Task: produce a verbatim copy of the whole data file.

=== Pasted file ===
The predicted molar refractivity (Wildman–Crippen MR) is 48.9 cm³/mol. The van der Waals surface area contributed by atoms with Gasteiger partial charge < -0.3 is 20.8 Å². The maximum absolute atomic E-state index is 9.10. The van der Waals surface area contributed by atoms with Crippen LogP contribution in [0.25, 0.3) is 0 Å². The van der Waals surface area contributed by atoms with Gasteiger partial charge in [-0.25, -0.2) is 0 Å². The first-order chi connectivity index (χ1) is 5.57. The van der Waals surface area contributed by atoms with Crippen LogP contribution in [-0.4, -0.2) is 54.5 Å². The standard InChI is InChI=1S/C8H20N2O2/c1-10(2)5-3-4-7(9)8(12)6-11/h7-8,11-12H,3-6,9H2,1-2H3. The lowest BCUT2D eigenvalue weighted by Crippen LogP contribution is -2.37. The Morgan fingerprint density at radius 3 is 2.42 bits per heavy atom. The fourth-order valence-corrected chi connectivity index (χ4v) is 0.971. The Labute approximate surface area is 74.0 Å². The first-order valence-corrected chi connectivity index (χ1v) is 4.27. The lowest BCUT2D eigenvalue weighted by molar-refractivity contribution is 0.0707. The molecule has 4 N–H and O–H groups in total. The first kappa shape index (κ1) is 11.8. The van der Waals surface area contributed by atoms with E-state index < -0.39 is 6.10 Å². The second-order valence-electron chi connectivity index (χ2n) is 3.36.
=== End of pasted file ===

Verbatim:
The predicted molar refractivity (Wildman–Crippen MR) is 48.9 cm³/mol. The van der Waals surface area contributed by atoms with Gasteiger partial charge < -0.3 is 20.8 Å². The maximum absolute atomic E-state index is 9.10. The van der Waals surface area contributed by atoms with Crippen LogP contribution in [0.25, 0.3) is 0 Å². The van der Waals surface area contributed by atoms with Gasteiger partial charge in [-0.25, -0.2) is 0 Å². The first-order chi connectivity index (χ1) is 5.57. The van der Waals surface area contributed by atoms with Crippen LogP contribution in [-0.4, -0.2) is 54.5 Å². The standard InChI is InChI=1S/C8H20N2O2/c1-10(2)5-3-4-7(9)8(12)6-11/h7-8,11-12H,3-6,9H2,1-2H3. The lowest BCUT2D eigenvalue weighted by Crippen LogP contribution is -2.37. The Morgan fingerprint density at radius 3 is 2.42 bits per heavy atom. The fourth-order valence-corrected chi connectivity index (χ4v) is 0.971. The Labute approximate surface area is 74.0 Å². The first-order valence-corrected chi connectivity index (χ1v) is 4.27. The lowest BCUT2D eigenvalue weighted by molar-refractivity contribution is 0.0707. The molecule has 4 N–H and O–H groups in total. The first kappa shape index (κ1) is 11.8. The van der Waals surface area contributed by atoms with E-state index < -0.39 is 6.10 Å². The second-order valence-electron chi connectivity index (χ2n) is 3.36.